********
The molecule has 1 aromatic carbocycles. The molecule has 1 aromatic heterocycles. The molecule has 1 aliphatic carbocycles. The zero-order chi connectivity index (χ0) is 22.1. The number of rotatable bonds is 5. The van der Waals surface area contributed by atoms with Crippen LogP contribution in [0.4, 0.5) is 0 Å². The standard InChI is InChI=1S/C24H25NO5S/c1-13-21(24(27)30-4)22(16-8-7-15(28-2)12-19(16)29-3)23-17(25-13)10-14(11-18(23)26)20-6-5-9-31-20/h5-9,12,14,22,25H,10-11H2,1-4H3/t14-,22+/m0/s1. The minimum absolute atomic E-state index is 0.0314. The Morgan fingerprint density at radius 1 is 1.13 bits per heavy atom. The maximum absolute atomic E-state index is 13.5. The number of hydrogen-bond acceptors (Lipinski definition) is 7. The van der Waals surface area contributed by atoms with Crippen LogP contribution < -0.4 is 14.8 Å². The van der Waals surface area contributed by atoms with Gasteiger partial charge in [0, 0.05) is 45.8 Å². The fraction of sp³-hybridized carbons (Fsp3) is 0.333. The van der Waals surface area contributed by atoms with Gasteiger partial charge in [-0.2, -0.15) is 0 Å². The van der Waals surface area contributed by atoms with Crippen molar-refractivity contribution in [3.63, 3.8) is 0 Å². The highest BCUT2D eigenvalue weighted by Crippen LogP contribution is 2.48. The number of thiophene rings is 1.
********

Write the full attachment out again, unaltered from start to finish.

The molecule has 1 aromatic carbocycles. The molecule has 1 aromatic heterocycles. The molecule has 1 aliphatic carbocycles. The zero-order chi connectivity index (χ0) is 22.1. The number of rotatable bonds is 5. The van der Waals surface area contributed by atoms with Crippen LogP contribution in [0.4, 0.5) is 0 Å². The standard InChI is InChI=1S/C24H25NO5S/c1-13-21(24(27)30-4)22(16-8-7-15(28-2)12-19(16)29-3)23-17(25-13)10-14(11-18(23)26)20-6-5-9-31-20/h5-9,12,14,22,25H,10-11H2,1-4H3/t14-,22+/m0/s1. The minimum absolute atomic E-state index is 0.0314. The Morgan fingerprint density at radius 1 is 1.13 bits per heavy atom. The maximum absolute atomic E-state index is 13.5. The number of hydrogen-bond acceptors (Lipinski definition) is 7. The van der Waals surface area contributed by atoms with Crippen LogP contribution < -0.4 is 14.8 Å². The van der Waals surface area contributed by atoms with Gasteiger partial charge in [0, 0.05) is 45.8 Å². The fraction of sp³-hybridized carbons (Fsp3) is 0.333. The van der Waals surface area contributed by atoms with Gasteiger partial charge in [-0.2, -0.15) is 0 Å². The van der Waals surface area contributed by atoms with Crippen molar-refractivity contribution in [3.63, 3.8) is 0 Å². The highest BCUT2D eigenvalue weighted by Crippen LogP contribution is 2.48. The number of thiophene rings is 1.